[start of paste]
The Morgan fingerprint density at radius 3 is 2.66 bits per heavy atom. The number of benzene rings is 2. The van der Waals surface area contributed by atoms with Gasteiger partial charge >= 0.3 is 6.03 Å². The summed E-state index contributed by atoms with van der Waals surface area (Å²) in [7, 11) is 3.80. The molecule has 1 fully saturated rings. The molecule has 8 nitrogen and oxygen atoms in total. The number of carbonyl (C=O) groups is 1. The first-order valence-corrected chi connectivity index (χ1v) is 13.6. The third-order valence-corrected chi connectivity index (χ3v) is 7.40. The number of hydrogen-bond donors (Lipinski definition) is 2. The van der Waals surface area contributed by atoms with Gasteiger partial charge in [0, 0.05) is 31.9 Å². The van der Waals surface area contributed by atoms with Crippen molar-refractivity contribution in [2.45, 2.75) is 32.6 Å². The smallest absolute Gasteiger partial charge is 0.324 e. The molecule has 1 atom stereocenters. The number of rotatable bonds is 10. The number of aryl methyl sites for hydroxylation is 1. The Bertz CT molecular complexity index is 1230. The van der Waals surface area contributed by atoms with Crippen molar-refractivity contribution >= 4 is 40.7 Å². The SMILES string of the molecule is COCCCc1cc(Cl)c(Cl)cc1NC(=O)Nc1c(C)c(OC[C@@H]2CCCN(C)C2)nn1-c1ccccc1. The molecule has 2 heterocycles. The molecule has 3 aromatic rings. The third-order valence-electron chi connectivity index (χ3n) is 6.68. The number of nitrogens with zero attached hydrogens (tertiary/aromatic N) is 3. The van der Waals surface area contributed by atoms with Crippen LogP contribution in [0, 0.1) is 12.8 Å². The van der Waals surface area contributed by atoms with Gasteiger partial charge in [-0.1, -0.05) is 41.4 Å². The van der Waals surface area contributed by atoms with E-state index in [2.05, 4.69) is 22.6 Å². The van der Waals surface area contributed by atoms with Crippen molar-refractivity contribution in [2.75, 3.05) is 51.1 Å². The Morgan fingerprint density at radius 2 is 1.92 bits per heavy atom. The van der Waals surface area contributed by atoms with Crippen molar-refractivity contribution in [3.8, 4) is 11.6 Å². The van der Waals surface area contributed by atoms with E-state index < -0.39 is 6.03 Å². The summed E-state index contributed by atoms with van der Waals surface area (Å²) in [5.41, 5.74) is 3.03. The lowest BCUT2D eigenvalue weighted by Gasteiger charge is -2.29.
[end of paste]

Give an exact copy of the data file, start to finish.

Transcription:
The Morgan fingerprint density at radius 3 is 2.66 bits per heavy atom. The number of benzene rings is 2. The van der Waals surface area contributed by atoms with Gasteiger partial charge >= 0.3 is 6.03 Å². The summed E-state index contributed by atoms with van der Waals surface area (Å²) in [7, 11) is 3.80. The molecule has 1 fully saturated rings. The molecule has 8 nitrogen and oxygen atoms in total. The number of carbonyl (C=O) groups is 1. The first-order valence-corrected chi connectivity index (χ1v) is 13.6. The third-order valence-corrected chi connectivity index (χ3v) is 7.40. The number of hydrogen-bond donors (Lipinski definition) is 2. The van der Waals surface area contributed by atoms with Gasteiger partial charge in [0, 0.05) is 31.9 Å². The van der Waals surface area contributed by atoms with Crippen molar-refractivity contribution in [2.45, 2.75) is 32.6 Å². The smallest absolute Gasteiger partial charge is 0.324 e. The molecule has 1 atom stereocenters. The number of rotatable bonds is 10. The number of aryl methyl sites for hydroxylation is 1. The Bertz CT molecular complexity index is 1230. The van der Waals surface area contributed by atoms with Crippen molar-refractivity contribution >= 4 is 40.7 Å². The SMILES string of the molecule is COCCCc1cc(Cl)c(Cl)cc1NC(=O)Nc1c(C)c(OC[C@@H]2CCCN(C)C2)nn1-c1ccccc1. The molecule has 2 heterocycles. The molecule has 3 aromatic rings. The third-order valence-electron chi connectivity index (χ3n) is 6.68. The number of nitrogens with zero attached hydrogens (tertiary/aromatic N) is 3. The van der Waals surface area contributed by atoms with Crippen LogP contribution in [0, 0.1) is 12.8 Å². The van der Waals surface area contributed by atoms with Gasteiger partial charge in [-0.1, -0.05) is 41.4 Å². The van der Waals surface area contributed by atoms with E-state index in [2.05, 4.69) is 22.6 Å². The van der Waals surface area contributed by atoms with Crippen molar-refractivity contribution in [2.75, 3.05) is 51.1 Å². The Morgan fingerprint density at radius 2 is 1.92 bits per heavy atom. The van der Waals surface area contributed by atoms with Crippen molar-refractivity contribution in [3.8, 4) is 11.6 Å². The van der Waals surface area contributed by atoms with E-state index < -0.39 is 6.03 Å². The summed E-state index contributed by atoms with van der Waals surface area (Å²) in [5.41, 5.74) is 3.03. The lowest BCUT2D eigenvalue weighted by Gasteiger charge is -2.29.